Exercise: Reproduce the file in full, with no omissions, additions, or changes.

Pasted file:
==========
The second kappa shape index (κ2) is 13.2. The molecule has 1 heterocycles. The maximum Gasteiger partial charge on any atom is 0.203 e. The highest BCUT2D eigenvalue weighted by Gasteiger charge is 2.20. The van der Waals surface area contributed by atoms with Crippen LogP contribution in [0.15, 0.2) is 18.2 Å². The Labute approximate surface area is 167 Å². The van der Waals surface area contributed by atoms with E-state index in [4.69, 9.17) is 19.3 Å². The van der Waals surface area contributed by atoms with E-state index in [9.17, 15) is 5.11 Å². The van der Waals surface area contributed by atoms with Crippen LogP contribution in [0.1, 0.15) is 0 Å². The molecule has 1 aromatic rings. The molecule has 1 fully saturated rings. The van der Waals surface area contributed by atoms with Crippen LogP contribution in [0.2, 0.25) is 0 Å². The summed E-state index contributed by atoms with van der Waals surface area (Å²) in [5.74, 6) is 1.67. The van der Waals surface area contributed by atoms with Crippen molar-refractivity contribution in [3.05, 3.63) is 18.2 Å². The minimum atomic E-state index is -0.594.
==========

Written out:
The second kappa shape index (κ2) is 13.2. The molecule has 1 heterocycles. The maximum Gasteiger partial charge on any atom is 0.203 e. The highest BCUT2D eigenvalue weighted by Gasteiger charge is 2.20. The van der Waals surface area contributed by atoms with Crippen LogP contribution in [0.15, 0.2) is 18.2 Å². The Labute approximate surface area is 167 Å². The van der Waals surface area contributed by atoms with E-state index in [4.69, 9.17) is 19.3 Å². The van der Waals surface area contributed by atoms with E-state index in [9.17, 15) is 5.11 Å². The van der Waals surface area contributed by atoms with Crippen LogP contribution in [0.1, 0.15) is 0 Å². The molecule has 1 aromatic rings. The molecule has 1 fully saturated rings. The van der Waals surface area contributed by atoms with Crippen LogP contribution in [0.2, 0.25) is 0 Å². The summed E-state index contributed by atoms with van der Waals surface area (Å²) in [5.74, 6) is 1.67. The van der Waals surface area contributed by atoms with Crippen molar-refractivity contribution in [3.05, 3.63) is 18.2 Å². The minimum atomic E-state index is -0.594.